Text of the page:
EXCLUSIVE: Rosario Dawson Dishes On Her Role as Dolores Huerta in 'Cesar Chavez'

Rosario Dawson at the Cesar Chavez premiere
Getty Images

Blending archival footage and riveting performances, Cesar Chavez focuses on Chavez's rise to prominence in the 1960s, when he cofounded the United Farm Workers union with Dolores Huerta.

Rosario Dawson stars as the inspiring Dolores Huerta in the upcoming film directed by Diego Luna. We spoke with Dawson to get the scoop on what went into playing Huerta, what it was like meeting the inspirational civil rights activist and more!

Check it all out in our exclusive interview below:

The last time we spoke it was some years ago during a Voto Latino event in D.C.

Oh dope! Yeah, you know it’s Voto Latino’s 10th anniversary this year!

That’s right. You must be so proud of your baby!

Yeah, we’re really pumped. It’s gonna be a big year. We’re going to do four summits. It’s an election year. It’s awesome.

It’s interesting, but this film is so powerful and in a way there are some commonalities in terms of mission with this and what you do with Voto Latino.

Oh my God! It was incredible. When we were filming, America [Ferrera] came on board to do the “America for America” campaign for Voto Latino. She had worked with us before. And for me as well, I had met Dolores Huerta twice, before doing the film, because of Voto Latino. She had joined us for our immigration town hall that Maria Teresa had done with Lawrence O’Donnell, so the first time I had met her was actually a couple of years earlier, so it was really… You know, there was so much about it that was so big. And obviously, when you watch the Mandela film, when you watch our film, it’s showing you people from very humble beginnings. You would never think this guy growing up in this dirt hut would end up being the president of South Africa and ending apartheid. The same thing with this Mexican-American man and this woman, Dolores, born in Dawson, New Mexico — I get a kick out of that, that she was born in Dawson. And them coming together and meeting each other, and this group of people that all came together to do something historic. For them to collaborate to organize people who were marginalized, who were disenfranchised, they had to understand their power — that they were no less American just because they were Mexican-American. That they still had rights and the Bill of Rights applied to them. And to see that that bit of noise that they were making…. Basic quality of life stuff: fair wage. You know, you’re out there working in 100-plus degree weather, with no water breaks, and then you’re still not able to feed your own family. Ridiculous stuff. The ridiculousness of all of it. To think that to have a little bit of shade or to take a break, that those could be things that could be argued against, that’s just preposterous.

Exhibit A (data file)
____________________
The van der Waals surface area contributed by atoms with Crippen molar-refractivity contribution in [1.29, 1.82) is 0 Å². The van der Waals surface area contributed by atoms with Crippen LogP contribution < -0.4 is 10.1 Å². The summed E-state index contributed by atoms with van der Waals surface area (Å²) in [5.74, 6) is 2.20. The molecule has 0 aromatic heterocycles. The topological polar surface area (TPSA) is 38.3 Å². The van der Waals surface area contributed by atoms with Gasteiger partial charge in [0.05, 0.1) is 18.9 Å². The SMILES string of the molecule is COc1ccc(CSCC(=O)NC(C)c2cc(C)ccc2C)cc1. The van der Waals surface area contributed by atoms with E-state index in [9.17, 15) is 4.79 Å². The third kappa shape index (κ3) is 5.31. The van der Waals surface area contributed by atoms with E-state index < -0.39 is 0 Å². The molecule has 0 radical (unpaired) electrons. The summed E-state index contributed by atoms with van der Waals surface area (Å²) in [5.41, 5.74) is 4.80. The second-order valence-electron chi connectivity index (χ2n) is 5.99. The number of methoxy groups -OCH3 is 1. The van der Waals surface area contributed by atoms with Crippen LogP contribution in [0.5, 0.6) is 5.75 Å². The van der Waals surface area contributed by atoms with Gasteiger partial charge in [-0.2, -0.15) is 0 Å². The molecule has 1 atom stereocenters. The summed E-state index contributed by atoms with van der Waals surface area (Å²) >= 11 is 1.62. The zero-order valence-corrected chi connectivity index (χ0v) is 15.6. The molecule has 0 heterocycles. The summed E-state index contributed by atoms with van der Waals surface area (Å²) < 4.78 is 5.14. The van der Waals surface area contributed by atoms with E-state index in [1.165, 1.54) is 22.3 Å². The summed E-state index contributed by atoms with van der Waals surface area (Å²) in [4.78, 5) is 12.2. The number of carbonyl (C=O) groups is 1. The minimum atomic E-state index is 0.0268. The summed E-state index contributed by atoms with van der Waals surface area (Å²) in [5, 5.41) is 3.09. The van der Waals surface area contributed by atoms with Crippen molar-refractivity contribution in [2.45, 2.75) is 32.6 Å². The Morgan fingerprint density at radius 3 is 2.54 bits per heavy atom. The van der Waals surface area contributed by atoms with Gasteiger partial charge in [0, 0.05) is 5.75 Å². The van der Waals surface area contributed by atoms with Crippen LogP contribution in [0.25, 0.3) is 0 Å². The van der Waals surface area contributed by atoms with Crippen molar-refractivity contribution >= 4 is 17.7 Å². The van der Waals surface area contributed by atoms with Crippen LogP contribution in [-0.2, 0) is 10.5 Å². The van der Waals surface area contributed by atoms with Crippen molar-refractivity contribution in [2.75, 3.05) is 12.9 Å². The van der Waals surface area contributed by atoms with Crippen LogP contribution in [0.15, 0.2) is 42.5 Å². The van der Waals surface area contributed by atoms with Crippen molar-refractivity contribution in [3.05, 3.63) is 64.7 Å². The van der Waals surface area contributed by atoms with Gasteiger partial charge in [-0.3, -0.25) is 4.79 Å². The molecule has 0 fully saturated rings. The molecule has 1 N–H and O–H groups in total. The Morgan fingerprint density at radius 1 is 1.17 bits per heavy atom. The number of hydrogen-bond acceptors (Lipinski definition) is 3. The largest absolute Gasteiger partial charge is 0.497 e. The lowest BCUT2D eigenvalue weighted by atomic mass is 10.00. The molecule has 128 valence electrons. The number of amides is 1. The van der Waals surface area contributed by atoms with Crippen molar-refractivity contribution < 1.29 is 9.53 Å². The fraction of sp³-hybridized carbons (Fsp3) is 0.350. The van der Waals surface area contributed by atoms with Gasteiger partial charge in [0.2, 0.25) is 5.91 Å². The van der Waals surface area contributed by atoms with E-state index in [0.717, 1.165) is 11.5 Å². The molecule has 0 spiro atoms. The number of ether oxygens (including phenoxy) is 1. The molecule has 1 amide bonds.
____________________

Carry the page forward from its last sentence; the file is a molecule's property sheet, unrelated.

And to be able to see what that struggle was like and to see people come together… I grew up and I come from a history of… You know, my mother walked in marches for the International Ladies’ Garment Workers Union. My grandmother used to take my mom to marches, marching for labor rights. At the exact same time that Cesar Chavez and Dolores were coming together and marching for these things, Martin Luther King and all of these people in all of those years… So that was my grandmother’s influence and she passed that on to my mom and my mom took me to marches when I was little. And all these years later I got Voto Latino and I’m working with Dolores, who my grandmother was inspired by. It’s just so powerful. My grandmother passed away two years ago, but she got to be such a big part of it and she was so proud—especially coming from Puerto Rico. Being from there, she couldn’t vote for the president.  Being there and living in a commonwealth, she was part of the States but she couldn’t participate. One of the prideful things for her was that coming here and living in New York, she could vote and she voted. I feel like when you watch Cesar Chavez in this movie, it’s like Activism 101.

You see it’s not just about getting people together and complaining. It’s not just about organizing people in a march or doing a petition. These are all important things, but they need to lead to something: to a conversation. All of those decades and decades and decades of women coming together and marching and making noise and changing people’s minds and forcing them to consider something that they’d refused to consider before, to change their minds about something when they thought their minds were made up.  Now, it’s ridiculous to be like…. As a woman myself and as empowered as an American to be like, “These are my rights and this is what I can do,” and then I go around the world and there are still girls and women who are fighting for those same basic rights that we take for granted very often here in the States. And so it’s wonderful to have a film like this that can show that you don’t have to be rich and famous or have a Ph.D. and all this kind of stuff to make a difference. Cesar showed that you could come from very humble beginnings and make an impact that will be felt all around the world. That boycott reached Europe and it resounded around the world, and that’s a really big deal. And I think it’s very exciting to have an organization that can help support that and vice versa. It’s not just the storytelling but also the lesson of it. Like, okay, it’s an election year this year. Make sure you vote.

Read more on page 2 >>>